JIMMY PAGE TOOK ME ASIDE AND SAID, ‘YOU SHOULD BE PROUD OF BEING A STUDIO MUSICIAN; I USED TO BE A STUDIO MUSICIAN AS WELL’
In Part 2 of this masterclass, Luke shared a few more concepts that he employs when playing ‘outside’; avoiding the usual blues and rock based Pentatonic licks.
“Whenever I hear somebody do something I go, ‘Ah, what was that?’ You can find some amazing stuff on YouTube, especially some of the old players that you never got a chance to see. If you really want some deep stuff, do a little country homework. You see these guys back in the 50s that are just ridiculous players, and you just feel so teeny and small.”
Luke uses a lot of chord derived shapes in his improvisation in order to move away from the usual scalar approach. “I love it when people say there’s only three chords,” he says. “They obviously haven’t seen Ted Greene’s Chord Chemistry book, where you can play an A chord nine million different ways and with all these cool different voicings.”
So will using chord tones help you discover new sounds? “Everyone has a tendency to play ‘in the box’. But try to think in chord shapes rather than linear scales. Scales have a tendency to sound like scales. Also try skipping strings – I mean, look at a guy like Eric Johnson, he’s just ridiculous.”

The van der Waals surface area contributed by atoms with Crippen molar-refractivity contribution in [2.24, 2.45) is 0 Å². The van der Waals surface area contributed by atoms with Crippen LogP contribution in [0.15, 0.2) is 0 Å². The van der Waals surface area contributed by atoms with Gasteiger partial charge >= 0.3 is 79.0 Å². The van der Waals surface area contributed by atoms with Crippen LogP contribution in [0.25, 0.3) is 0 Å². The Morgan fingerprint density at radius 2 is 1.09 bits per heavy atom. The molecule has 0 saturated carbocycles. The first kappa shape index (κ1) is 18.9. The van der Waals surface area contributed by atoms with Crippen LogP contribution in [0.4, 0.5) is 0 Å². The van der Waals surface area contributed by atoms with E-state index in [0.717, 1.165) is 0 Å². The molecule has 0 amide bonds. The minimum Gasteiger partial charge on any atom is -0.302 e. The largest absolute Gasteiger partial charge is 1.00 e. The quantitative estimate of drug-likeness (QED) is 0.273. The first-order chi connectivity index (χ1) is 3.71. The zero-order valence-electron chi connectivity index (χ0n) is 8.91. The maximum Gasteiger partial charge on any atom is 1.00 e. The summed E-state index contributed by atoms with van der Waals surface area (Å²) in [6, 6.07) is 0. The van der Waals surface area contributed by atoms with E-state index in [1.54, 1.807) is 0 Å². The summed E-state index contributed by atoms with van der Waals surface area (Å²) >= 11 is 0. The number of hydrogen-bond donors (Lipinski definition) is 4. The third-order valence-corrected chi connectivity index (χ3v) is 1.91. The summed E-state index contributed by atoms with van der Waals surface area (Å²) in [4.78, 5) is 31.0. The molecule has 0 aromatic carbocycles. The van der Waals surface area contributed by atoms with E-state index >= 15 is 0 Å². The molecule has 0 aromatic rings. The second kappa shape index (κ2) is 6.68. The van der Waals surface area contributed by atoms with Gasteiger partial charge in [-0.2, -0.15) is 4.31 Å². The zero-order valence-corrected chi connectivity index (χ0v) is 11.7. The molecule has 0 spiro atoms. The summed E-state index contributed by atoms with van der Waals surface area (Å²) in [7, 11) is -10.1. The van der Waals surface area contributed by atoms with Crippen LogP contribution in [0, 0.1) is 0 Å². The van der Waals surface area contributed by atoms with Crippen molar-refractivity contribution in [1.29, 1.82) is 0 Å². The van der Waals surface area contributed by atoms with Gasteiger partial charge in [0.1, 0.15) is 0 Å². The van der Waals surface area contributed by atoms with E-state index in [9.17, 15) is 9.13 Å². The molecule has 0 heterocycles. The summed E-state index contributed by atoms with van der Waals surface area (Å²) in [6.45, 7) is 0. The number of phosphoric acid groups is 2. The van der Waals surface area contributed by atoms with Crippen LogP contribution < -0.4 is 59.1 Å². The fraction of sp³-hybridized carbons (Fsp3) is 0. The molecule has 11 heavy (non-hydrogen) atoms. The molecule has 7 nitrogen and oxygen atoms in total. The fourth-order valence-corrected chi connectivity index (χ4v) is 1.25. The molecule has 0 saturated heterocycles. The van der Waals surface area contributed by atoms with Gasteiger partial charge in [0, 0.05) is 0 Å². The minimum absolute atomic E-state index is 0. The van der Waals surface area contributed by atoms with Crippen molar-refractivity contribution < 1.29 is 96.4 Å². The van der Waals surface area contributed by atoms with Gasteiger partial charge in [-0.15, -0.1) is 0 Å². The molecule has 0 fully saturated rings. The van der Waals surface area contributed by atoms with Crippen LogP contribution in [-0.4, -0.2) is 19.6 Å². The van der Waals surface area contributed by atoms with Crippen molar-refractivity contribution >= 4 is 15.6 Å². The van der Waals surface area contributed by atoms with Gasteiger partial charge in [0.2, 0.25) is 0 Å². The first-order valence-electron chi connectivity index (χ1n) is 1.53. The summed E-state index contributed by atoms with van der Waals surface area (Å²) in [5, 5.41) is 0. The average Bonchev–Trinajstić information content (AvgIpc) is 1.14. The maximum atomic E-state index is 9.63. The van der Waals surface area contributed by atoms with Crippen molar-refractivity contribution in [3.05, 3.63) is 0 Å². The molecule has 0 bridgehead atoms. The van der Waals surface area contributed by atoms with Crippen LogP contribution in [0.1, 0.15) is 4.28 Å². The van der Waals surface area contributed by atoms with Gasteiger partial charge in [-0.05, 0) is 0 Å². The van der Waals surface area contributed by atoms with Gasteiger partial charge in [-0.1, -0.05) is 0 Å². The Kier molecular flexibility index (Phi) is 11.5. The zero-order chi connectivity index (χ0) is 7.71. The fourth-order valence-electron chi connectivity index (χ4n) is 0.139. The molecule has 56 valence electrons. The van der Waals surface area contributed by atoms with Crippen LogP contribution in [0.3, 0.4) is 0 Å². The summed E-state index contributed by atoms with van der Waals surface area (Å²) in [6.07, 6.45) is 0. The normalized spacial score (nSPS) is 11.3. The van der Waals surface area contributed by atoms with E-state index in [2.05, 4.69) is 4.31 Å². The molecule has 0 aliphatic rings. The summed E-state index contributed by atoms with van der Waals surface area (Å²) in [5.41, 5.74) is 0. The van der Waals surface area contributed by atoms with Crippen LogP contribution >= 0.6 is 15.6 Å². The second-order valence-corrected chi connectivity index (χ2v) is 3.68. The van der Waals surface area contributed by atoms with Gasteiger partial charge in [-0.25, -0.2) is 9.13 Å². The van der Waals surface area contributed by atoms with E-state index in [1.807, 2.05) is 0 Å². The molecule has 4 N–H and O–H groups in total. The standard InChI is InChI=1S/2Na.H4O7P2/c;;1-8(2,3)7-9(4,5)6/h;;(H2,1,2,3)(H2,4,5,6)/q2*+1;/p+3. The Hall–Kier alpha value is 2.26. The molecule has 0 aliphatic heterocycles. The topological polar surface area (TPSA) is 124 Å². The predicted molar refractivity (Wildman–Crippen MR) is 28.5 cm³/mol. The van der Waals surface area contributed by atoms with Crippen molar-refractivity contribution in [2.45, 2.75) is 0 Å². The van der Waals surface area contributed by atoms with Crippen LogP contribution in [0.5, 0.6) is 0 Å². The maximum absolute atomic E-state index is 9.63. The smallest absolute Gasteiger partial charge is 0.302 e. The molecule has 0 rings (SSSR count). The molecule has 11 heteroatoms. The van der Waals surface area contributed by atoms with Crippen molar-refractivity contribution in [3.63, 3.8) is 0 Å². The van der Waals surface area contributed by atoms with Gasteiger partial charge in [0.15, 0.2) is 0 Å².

One thing Luke picked up from Larry Carlton was to superimpose different triads over chords, which is a great way to access the upper extensions using the shapes that you’re
Db already familiar with; so playing a triad
E13b9. over E gives you an You’ll find it’s less daunting to play over altered chords when you think in terms of superimposed triads.
In this part of the lesson Luke shows how he uses Phrygian, Phrygian Dominant and Spanish Gypsy scales, superimposed chords and scales and, of course, string skipping.
The challenge is to move out of the box yet sound appropriate to the style you’re playing. Steve says the vital skill as a session player is interpretation. The more ways you can develop to play over any given musical scenario, the more options you’ll have when it comes to the session. Having four, five or six alternatives provides the guitarist with a virtually endless set of ideas.
Many thanks to Steve for lending his valuable time, priceless experience and vast musical talent to this video masterclass.